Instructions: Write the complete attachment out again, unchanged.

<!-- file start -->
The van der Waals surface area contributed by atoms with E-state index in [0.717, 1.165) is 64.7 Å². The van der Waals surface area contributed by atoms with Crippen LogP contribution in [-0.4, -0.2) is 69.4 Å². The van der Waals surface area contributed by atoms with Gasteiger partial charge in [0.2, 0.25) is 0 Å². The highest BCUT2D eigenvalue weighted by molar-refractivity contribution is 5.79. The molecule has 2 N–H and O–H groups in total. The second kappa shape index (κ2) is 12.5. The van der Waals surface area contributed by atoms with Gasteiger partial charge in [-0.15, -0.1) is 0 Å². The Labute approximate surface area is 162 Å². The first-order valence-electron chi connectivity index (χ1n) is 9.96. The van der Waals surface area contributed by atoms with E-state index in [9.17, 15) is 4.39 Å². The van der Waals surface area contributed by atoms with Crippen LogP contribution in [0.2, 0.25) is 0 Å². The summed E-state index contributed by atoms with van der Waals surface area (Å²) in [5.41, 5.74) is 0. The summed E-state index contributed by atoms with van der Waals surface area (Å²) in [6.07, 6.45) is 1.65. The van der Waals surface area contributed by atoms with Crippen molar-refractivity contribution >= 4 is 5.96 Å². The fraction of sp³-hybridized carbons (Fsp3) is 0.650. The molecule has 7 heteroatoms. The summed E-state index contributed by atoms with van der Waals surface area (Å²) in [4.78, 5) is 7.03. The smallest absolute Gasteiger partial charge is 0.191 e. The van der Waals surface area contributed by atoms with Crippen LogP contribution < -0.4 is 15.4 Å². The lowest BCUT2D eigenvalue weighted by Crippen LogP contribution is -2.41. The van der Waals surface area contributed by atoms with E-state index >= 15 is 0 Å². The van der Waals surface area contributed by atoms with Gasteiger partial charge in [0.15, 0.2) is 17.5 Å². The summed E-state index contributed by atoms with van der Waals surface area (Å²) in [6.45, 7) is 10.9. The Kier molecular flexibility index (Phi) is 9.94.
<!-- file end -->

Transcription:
The van der Waals surface area contributed by atoms with E-state index in [0.717, 1.165) is 64.7 Å². The van der Waals surface area contributed by atoms with Crippen LogP contribution in [-0.4, -0.2) is 69.4 Å². The van der Waals surface area contributed by atoms with Gasteiger partial charge in [0.2, 0.25) is 0 Å². The highest BCUT2D eigenvalue weighted by molar-refractivity contribution is 5.79. The molecule has 2 N–H and O–H groups in total. The second kappa shape index (κ2) is 12.5. The van der Waals surface area contributed by atoms with Gasteiger partial charge in [-0.15, -0.1) is 0 Å². The Labute approximate surface area is 162 Å². The first-order valence-electron chi connectivity index (χ1n) is 9.96. The van der Waals surface area contributed by atoms with E-state index in [9.17, 15) is 4.39 Å². The van der Waals surface area contributed by atoms with Crippen LogP contribution in [0.2, 0.25) is 0 Å². The summed E-state index contributed by atoms with van der Waals surface area (Å²) in [5.41, 5.74) is 0. The summed E-state index contributed by atoms with van der Waals surface area (Å²) in [6.07, 6.45) is 1.65. The van der Waals surface area contributed by atoms with Crippen molar-refractivity contribution >= 4 is 5.96 Å². The fraction of sp³-hybridized carbons (Fsp3) is 0.650. The molecule has 7 heteroatoms. The summed E-state index contributed by atoms with van der Waals surface area (Å²) in [4.78, 5) is 7.03. The smallest absolute Gasteiger partial charge is 0.191 e. The van der Waals surface area contributed by atoms with Crippen LogP contribution < -0.4 is 15.4 Å². The lowest BCUT2D eigenvalue weighted by Crippen LogP contribution is -2.41. The van der Waals surface area contributed by atoms with E-state index >= 15 is 0 Å². The van der Waals surface area contributed by atoms with Gasteiger partial charge in [0.15, 0.2) is 17.5 Å². The summed E-state index contributed by atoms with van der Waals surface area (Å²) in [6.45, 7) is 10.9. The Kier molecular flexibility index (Phi) is 9.94.